In Bari, in the Basilica di San Nicola, the remains of St. Nicholas [of Christmas fame] are found. Stolen from Myra by Italian sailors in 1087 the remains have held a great fascination due to the continuous extraction of liquid manna from the bones. The presence of holy relics and people who come to worship in these places is fascinating to me. So many of the buildings are built on the Roman ruins of temples and the energy for centuries is one of seeking and believing. I find it difficult to understand the power of holy objects, but I bask in the seeking of things spiritual.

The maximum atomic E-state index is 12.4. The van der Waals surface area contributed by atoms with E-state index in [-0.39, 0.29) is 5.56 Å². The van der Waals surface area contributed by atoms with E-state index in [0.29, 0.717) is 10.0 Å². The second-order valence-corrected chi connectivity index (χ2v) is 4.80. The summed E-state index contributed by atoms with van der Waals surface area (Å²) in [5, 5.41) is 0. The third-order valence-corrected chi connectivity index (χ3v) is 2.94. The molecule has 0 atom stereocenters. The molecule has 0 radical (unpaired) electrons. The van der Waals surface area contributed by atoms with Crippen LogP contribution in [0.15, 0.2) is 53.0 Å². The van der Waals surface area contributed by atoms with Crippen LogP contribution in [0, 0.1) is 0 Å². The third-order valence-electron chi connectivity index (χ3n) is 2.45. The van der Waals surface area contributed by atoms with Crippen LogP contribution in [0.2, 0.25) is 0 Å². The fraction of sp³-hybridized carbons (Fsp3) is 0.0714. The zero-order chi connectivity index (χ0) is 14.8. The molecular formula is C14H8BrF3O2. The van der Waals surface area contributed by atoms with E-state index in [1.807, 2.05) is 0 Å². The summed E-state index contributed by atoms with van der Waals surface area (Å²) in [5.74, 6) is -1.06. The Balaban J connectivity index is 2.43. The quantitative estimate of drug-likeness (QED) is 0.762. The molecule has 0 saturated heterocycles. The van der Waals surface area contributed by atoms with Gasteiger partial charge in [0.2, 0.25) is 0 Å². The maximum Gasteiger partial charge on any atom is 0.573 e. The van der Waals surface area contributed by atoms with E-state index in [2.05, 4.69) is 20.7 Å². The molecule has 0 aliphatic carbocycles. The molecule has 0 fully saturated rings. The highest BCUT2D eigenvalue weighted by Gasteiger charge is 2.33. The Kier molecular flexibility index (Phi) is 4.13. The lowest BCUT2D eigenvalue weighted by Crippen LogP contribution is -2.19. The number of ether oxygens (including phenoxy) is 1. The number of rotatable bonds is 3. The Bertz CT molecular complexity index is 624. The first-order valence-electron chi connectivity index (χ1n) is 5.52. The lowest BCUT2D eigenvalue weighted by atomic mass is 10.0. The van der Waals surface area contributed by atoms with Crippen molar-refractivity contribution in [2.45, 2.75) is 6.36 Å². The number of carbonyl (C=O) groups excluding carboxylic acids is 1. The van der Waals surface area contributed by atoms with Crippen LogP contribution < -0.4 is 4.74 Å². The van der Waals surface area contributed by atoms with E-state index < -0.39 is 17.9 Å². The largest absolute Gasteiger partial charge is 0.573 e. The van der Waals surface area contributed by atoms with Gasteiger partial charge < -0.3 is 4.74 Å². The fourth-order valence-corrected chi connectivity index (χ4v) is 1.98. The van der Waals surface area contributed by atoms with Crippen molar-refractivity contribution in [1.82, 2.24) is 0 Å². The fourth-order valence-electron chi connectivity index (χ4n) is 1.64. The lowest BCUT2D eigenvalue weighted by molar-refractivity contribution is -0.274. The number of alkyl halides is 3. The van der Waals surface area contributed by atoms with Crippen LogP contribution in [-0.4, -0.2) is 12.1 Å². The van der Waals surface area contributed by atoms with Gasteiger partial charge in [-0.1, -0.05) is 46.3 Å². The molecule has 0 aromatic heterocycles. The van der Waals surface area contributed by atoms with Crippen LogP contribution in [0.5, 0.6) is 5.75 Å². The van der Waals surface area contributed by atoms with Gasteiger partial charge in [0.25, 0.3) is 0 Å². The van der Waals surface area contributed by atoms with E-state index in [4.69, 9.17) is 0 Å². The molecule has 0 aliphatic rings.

Outside of Bari we visit a producer of olive oil. Il Fratolo D’Amico processes totally biological olive oil with in 12 hours after picking the fruit from the trees. Many of the trees are ancient goddesses 3 – 400 years old standing watch within walled fields of flowers. The slow process grinds the olives by large stones. The lacrima, or the tears, pools on the pulp and is ladled in the first 10 minutes for the purest olive oil. Then the pulp is pressed on mesh discs for 4 hours and the oil that is extracted is extra virgin. The faster process grinds the olives with metal discs using centrifugal resulting in an oil of a much lower quality. I have never before tasted oil that tastes like the smell of freshly cut grass. I am definitely spoiled for life.